The Heart of Reform for urban faithI approach the discussion about health-care reform from the perspective of an urban minister. I’ve worked with urban core neighbors, neighborhoods, congregations, and community groups for more than 20 years. I’ve watched people struggle to access basic health services in the shadow of world-class hospitals. I know hardworking people caught in the “catch-22” level of income: They make too much to access Medicaid but too little to afford health insurance premiums. They work for companies that either don’t offer health insurance or offer it partially at a level these employees can’t afford.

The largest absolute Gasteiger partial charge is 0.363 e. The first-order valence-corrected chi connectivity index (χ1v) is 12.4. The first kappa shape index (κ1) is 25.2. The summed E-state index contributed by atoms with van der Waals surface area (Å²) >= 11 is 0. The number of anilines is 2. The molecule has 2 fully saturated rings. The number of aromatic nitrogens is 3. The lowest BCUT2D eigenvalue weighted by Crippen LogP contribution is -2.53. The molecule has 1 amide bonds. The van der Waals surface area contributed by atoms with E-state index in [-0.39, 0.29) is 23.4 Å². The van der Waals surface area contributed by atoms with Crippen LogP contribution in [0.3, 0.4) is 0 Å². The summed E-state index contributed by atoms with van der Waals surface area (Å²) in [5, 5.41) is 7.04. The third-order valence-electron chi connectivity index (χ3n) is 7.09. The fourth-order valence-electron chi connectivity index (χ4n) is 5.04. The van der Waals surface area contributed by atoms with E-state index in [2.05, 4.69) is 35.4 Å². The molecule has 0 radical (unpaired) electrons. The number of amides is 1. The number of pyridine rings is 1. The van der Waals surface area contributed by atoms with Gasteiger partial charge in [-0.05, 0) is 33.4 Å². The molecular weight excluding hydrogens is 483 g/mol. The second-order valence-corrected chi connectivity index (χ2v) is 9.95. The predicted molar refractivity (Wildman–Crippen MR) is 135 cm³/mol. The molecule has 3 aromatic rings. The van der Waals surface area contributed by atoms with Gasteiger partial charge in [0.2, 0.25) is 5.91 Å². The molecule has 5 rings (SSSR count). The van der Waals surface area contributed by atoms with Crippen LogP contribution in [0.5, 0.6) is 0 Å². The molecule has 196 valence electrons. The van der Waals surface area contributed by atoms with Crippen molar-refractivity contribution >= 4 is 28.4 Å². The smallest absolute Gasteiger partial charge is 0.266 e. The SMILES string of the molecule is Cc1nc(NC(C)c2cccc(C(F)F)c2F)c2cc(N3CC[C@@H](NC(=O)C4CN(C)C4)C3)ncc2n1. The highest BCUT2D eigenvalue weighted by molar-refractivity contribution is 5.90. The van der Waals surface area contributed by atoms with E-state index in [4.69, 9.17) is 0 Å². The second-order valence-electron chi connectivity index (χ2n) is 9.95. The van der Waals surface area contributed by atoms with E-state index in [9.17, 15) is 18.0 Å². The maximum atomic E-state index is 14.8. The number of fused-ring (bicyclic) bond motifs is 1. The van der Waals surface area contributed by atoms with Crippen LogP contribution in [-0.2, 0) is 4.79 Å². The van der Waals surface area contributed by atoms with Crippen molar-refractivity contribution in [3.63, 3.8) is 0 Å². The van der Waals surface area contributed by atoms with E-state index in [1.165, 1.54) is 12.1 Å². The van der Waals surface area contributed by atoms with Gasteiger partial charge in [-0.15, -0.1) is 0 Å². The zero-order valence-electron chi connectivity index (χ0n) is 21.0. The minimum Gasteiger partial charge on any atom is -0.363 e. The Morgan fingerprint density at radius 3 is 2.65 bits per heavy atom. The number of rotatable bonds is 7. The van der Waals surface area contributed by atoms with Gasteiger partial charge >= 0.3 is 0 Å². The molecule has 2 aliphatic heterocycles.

Workers are forced to use a patchwork of health fairs, free clinics, and doctors who will see them occasionally without cost (God bless these). They put off illness or pain until it becomes chronic or unbearable and then make a dash to an emergency room. The health costs they incur are a greater portion of their household income than most Americans. The cost to their dignity is inestimable. But the cost to America’s integrity is even higher.

At the same time, I know that health-care costs are spiraling upward for higher-wage neighbors. The monthly cost for my family’s health insurance is higher than our mortgage payment. Our benefits are stripped down and our co-pays and deductibles are higher than ever.

I know people whose prescriptions are no longer covered, whose important procedures are denied, and whose insurance has been dropped. Many people have filed bankruptcy due in large part to unpayable medical bills.